Published: 27 November, 2014  |  Last updated: 27 November, 2014

Teaching English in Nagoya, Japan


Nagoya, Japan

Report submitted on 27 November, 2014 by Linda.

Teaching English in Nagoya, Japan:

How can teachers find teaching jobs in Nagoya, Japan?
Through teaching websites such as Gaijinpot, Dave’s ESL cafe or just by coming here and looking for a job.

The main English teaching jobs available are:
Full time English language school positions, part time English language school positions, agencies (send teachers to different locations), teaching at kindergartens / pre-schools, teaching at state schools, teaching at private international schools, teaching at colleges / universities, teaching at companies, private teaching (not through a school, agency, etc.).

What are the minimum teaching requirements?
A degree and must be a native speaker. A TEFL qualification may be required but this is not always necessary and an on-line one is sufficient.

What teaching requirements would you recommend?
A degree is the most important but you can get one without a degree but getting the visa is difficult in this situation unless you can get a working holiday visa from your country.

What are the levels of payment?
250,000 Japanese yen (US$2,130) per month is the standard rate. Hourly rates are about 2,500 – 3,500 yen (US$21 – US$30) or 4,000 yen (US$34) if you teach business English.

How many teaching days a week is normal?
5 days per week.

How many face-to-face teaching hours a week is normal?
40+ hours per week.

What is the normal arrangement for holidays?
You get the standard Japanese holidays i.e. 2/3 weeks at Christmas, 1 week in April for Golden Week and 1 week in August for Obon. This is for private language centres.
Public schools get a lot longer but I work in a private language centre so I don’t what they get exactly but definitely a long summer break.

What advice would you give to someone considering coming to Nagoya, Japan to teach English?
If you are finding it difficult to get work in your own country just come here and look – there are plenty of jobs. Have at least $2,500 as you wont get paid for the first month.

What are the positive aspects of teaching English in Nagoya, Japan?
Lots of jobs available, students are mainly studious and respectful. Japanese people are very polite and nice to work with.

What are the negative aspects for teaching English in Nagoya, Japan?
Long hours as this is Japanese culture, can be difficult to meet people due to language and culture barrier but not impossible at all:-)

What are some of the teaching challenges for English teachers teaching the local people in your area?
Sometimes students don’t want to learn – they are just there because their parents make them. Can be difficult to deal with these type of students


Living in Nagoya, Japan:

Are there any visa or other legal requirements to live in Japan?
You must have a valid working visa but usually your school/company will organise this.

What is the cost of living like in Japan?
Rent is approx 50,000 – 60,000 yen (US$425 – US$510) per month (including utilities) and in a central location. I find I can save a bit so if you are not going out all the time you can live on 120,000 yen (US$1,000) per month.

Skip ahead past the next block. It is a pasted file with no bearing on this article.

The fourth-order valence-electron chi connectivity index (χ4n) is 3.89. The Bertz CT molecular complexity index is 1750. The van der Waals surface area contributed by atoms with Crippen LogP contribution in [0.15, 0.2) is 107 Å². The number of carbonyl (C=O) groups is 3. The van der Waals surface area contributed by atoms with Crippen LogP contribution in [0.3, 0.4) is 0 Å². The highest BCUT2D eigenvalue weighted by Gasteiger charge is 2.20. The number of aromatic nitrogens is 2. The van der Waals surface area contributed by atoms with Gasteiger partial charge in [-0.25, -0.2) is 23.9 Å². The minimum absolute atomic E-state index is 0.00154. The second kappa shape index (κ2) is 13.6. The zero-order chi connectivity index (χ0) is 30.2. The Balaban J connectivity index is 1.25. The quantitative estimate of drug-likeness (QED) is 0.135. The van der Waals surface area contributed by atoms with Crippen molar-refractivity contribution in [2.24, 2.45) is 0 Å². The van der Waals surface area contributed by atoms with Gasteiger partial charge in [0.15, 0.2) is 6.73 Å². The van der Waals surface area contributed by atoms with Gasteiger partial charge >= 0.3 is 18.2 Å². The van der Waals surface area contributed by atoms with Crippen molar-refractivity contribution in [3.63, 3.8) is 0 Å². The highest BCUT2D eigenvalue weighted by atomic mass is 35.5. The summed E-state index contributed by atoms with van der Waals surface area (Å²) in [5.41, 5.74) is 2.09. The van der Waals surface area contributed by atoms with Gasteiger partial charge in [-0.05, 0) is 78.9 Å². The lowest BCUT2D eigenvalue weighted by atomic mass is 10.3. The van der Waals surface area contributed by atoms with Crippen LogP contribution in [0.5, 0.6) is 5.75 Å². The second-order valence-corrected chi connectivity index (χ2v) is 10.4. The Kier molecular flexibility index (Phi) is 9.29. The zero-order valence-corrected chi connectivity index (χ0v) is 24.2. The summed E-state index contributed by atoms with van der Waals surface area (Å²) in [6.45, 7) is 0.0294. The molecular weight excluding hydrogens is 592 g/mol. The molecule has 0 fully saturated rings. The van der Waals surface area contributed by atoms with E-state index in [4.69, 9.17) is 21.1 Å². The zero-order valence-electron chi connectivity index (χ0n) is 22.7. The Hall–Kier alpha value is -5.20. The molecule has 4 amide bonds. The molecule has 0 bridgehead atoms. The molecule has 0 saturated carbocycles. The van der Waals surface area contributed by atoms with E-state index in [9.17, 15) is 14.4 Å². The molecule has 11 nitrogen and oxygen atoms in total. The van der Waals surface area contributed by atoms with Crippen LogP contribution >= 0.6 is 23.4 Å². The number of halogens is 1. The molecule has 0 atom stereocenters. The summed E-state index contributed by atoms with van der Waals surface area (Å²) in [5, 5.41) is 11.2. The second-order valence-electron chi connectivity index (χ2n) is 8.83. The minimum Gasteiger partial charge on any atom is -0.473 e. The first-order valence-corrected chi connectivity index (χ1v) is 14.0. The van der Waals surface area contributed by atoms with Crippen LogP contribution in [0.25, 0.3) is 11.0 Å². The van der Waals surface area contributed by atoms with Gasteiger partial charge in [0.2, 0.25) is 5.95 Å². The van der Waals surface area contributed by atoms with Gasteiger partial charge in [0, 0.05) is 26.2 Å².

What are the usual accommodation arrangements and how can you find accommodation?
Foreigners cannot rent a lot of house as they need a guarantor but schools usually assist with accommodation and there are some places that provide accomodation especially for foreigners.

Other than teaching, what positive aspects are there for living in Nagoya, Japan?
Easy convenient living, possible to save and still live comfortably. Nice food and people.

Other than teaching, what negative aspects are there for living in Nagoya, Japan?
Culture barrier can be frustrating at times as difficult to meet people who will talk freely to you.

What advice would you give to someone considering coming to Nagoya, Japan to live?
Come and experience it but be prepared to work.

What things do you miss most (other than family and friends) from your home country?
Brown bread and good music.

What things would you recommend to new teachers in your area to bring with them from their home country (e.g. things that are difficult to get in your location)?
Good shoes, skincare products as lots of them have whitening in them here. Anything else you can get or order online.

What do you think you will miss most when (or if) you leave Nagoya, Japan?
Efficient transport and sushi.

Other comments:
Its a completely different culture to our Western culture but one I am very happy to be experiencing.


About Me and My Work:

My Name: Linda

Nationality: Irish

Students I’ve taught in Japan: Toddlers (2-4 years), pre-school / kindergarten (4-6 years), elementary (6-12 years), junior high school (12-15 years), high school (15-18 years), university, adults, business.

Where I teach: World Family English Language School in Nagoya. Working here for 1.1 years.

How I found my current jobs: Through Gaijinpot.

My school facilities: Excellent – Excellent resources, amazing staff who are extremely helpful and great working conditions and salary.

Teacher support at my school: Training / workshops, lesson observations, teacher evaluations, peer support / training.


Do you teach English in Japan?

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